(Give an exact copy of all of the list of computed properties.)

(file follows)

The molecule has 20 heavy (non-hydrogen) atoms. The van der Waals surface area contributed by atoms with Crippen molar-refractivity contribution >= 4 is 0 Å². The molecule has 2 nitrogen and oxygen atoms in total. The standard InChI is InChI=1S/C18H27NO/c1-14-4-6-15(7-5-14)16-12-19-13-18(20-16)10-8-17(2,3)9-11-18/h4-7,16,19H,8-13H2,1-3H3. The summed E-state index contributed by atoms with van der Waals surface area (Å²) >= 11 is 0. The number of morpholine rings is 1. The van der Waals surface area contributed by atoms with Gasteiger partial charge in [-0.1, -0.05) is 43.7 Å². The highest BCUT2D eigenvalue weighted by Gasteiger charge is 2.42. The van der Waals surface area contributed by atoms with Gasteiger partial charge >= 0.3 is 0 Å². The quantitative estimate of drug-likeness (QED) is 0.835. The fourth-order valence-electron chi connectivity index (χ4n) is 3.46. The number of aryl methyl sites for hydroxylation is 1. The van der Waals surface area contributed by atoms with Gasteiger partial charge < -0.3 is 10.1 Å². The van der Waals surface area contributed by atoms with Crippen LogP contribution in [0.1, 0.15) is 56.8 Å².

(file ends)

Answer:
The molecule has 20 heavy (non-hydrogen) atoms. The van der Waals surface area contributed by atoms with Crippen molar-refractivity contribution >= 4 is 0 Å². The molecule has 2 nitrogen and oxygen atoms in total. The standard InChI is InChI=1S/C18H27NO/c1-14-4-6-15(7-5-14)16-12-19-13-18(20-16)10-8-17(2,3)9-11-18/h4-7,16,19H,8-13H2,1-3H3. The summed E-state index contributed by atoms with van der Waals surface area (Å²) >= 11 is 0. The number of morpholine rings is 1. The van der Waals surface area contributed by atoms with Gasteiger partial charge in [-0.1, -0.05) is 43.7 Å². The highest BCUT2D eigenvalue weighted by Gasteiger charge is 2.42. The van der Waals surface area contributed by atoms with Gasteiger partial charge >= 0.3 is 0 Å². The quantitative estimate of drug-likeness (QED) is 0.835. The fourth-order valence-electron chi connectivity index (χ4n) is 3.46. The number of aryl methyl sites for hydroxylation is 1. The van der Waals surface area contributed by atoms with Gasteiger partial charge < -0.3 is 10.1 Å². The van der Waals surface area contributed by atoms with Crippen LogP contribution in [0.1, 0.15) is 56.8 Å².